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USAGE: glimpse and glance Re: USAGE: hate = jealous (was: Re: YAPT: Dutch ij and ui)

From:David Barrow <davidab@...>
Date:Sunday, July 25, 2004, 19:17
Carsten Becker wrote:

>Hey! > >First, thank you for your pronounciation-related explanations! >And, with "glimpse" I meant "a quick look", just to clarify. I thought >this is what "glimpse" means? The decision which preposition you use >with which word can be pretty nasty as a learner of English. It's just >like in German, in that which case to use with transitive verbs ;) > >
> > >-- Carsten > >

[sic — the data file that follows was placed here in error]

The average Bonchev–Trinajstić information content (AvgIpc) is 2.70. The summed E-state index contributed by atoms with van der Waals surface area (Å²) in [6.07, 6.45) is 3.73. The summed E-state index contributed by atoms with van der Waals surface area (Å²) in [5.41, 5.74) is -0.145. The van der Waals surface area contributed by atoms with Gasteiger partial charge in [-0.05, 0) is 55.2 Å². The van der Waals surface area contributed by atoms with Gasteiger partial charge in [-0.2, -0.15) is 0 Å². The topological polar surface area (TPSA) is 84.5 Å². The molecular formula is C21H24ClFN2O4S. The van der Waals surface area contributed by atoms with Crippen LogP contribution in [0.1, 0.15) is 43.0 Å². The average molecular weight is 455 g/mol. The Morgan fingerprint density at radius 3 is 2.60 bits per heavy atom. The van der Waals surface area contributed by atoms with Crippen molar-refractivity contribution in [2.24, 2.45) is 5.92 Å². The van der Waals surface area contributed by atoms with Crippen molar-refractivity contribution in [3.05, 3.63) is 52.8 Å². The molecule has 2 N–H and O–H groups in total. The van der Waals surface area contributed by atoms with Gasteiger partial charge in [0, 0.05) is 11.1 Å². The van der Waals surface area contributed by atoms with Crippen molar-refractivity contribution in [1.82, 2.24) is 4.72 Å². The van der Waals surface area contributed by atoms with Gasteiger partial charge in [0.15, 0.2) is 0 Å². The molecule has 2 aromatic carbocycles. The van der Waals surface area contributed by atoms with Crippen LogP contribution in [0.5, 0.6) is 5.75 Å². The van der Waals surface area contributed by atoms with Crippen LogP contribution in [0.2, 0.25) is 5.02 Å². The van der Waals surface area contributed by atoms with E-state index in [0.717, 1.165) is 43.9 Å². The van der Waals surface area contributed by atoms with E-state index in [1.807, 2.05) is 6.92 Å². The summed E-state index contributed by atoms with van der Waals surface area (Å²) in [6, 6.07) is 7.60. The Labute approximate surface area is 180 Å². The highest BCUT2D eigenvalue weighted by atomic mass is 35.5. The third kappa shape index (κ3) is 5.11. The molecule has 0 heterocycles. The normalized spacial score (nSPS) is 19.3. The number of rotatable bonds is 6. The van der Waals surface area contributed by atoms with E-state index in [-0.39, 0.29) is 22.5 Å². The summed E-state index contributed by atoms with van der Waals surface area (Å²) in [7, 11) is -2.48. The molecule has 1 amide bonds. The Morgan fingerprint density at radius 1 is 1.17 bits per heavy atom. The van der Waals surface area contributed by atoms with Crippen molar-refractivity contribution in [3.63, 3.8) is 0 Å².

'glimpse' means something is in your field of vision for an instant. . It does not refer to how long you you direct your sight in a particular direction. For example: You are staring at some buildings, a bird passes very fast before your eyes. You catch a glimpse of it Though glimpse can be a verb, we generally use it as a noun: catch/get a glimpse of 'glance' means 1) directing your sight for an instant towards something. For example: you are reading, you glance at the clock on the wall, you go back to reading. It can be followed by several prepositions: at, towards, up, a/round, etc. 2) to read something very quickly: She glanced over the guest list to see if she had missed anyone. It can take at, over, through, etc. glance can be a noun: give, take, shoot, throw a glance. Expressions: 'exchange glances' = look at each other quickly. If you know something 'at a glance' you know it as soon as you see it. 'at first glance' when you first look at something: At first glance the streets seemed empty. David Barrow